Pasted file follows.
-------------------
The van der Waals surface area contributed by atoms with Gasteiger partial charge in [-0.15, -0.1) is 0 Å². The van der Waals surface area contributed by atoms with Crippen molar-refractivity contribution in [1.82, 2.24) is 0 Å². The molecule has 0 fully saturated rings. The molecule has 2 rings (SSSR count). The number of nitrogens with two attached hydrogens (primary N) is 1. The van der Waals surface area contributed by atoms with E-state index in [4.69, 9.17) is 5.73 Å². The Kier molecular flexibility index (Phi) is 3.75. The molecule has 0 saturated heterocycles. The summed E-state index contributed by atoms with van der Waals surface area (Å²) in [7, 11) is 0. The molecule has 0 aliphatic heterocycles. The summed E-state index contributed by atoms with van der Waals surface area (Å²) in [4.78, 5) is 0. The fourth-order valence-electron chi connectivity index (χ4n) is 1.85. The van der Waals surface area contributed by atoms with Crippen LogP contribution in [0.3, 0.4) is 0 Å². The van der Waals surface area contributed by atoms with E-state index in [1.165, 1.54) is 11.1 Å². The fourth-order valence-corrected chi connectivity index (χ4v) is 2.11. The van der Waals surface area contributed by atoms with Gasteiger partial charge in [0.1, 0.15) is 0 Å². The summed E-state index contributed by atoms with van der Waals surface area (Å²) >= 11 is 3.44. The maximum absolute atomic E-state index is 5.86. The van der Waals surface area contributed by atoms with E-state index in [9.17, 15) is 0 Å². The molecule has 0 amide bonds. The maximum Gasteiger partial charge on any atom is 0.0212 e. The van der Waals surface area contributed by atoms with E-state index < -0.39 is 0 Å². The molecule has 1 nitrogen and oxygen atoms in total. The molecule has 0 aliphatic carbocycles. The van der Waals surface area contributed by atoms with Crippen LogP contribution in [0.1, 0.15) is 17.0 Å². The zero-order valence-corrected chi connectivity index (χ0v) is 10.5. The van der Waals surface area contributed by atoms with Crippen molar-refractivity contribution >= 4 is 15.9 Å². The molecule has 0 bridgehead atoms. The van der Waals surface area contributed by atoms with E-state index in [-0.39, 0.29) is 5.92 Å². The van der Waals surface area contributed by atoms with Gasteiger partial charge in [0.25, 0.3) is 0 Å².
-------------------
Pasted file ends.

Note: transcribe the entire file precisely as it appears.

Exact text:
The van der Waals surface area contributed by atoms with Gasteiger partial charge in [-0.15, -0.1) is 0 Å². The van der Waals surface area contributed by atoms with Crippen molar-refractivity contribution in [1.82, 2.24) is 0 Å². The molecule has 0 fully saturated rings. The molecule has 2 rings (SSSR count). The number of nitrogens with two attached hydrogens (primary N) is 1. The van der Waals surface area contributed by atoms with E-state index in [4.69, 9.17) is 5.73 Å². The Kier molecular flexibility index (Phi) is 3.75. The molecule has 0 saturated heterocycles. The summed E-state index contributed by atoms with van der Waals surface area (Å²) in [7, 11) is 0. The molecule has 0 aliphatic heterocycles. The summed E-state index contributed by atoms with van der Waals surface area (Å²) in [4.78, 5) is 0. The fourth-order valence-electron chi connectivity index (χ4n) is 1.85. The van der Waals surface area contributed by atoms with Crippen LogP contribution in [0.3, 0.4) is 0 Å². The van der Waals surface area contributed by atoms with E-state index in [1.165, 1.54) is 11.1 Å². The fourth-order valence-corrected chi connectivity index (χ4v) is 2.11. The van der Waals surface area contributed by atoms with Gasteiger partial charge in [0.1, 0.15) is 0 Å². The summed E-state index contributed by atoms with van der Waals surface area (Å²) >= 11 is 3.44. The maximum absolute atomic E-state index is 5.86. The van der Waals surface area contributed by atoms with E-state index in [9.17, 15) is 0 Å². The molecule has 0 amide bonds. The maximum Gasteiger partial charge on any atom is 0.0212 e. The van der Waals surface area contributed by atoms with E-state index < -0.39 is 0 Å². The molecule has 1 nitrogen and oxygen atoms in total. The molecule has 0 aliphatic carbocycles. The van der Waals surface area contributed by atoms with Crippen LogP contribution in [0.1, 0.15) is 17.0 Å². The zero-order valence-corrected chi connectivity index (χ0v) is 10.5. The van der Waals surface area contributed by atoms with Crippen molar-refractivity contribution >= 4 is 15.9 Å². The molecule has 0 bridgehead atoms. The van der Waals surface area contributed by atoms with E-state index in [-0.39, 0.29) is 5.92 Å². The van der Waals surface area contributed by atoms with Gasteiger partial charge in [0.25, 0.3) is 0 Å².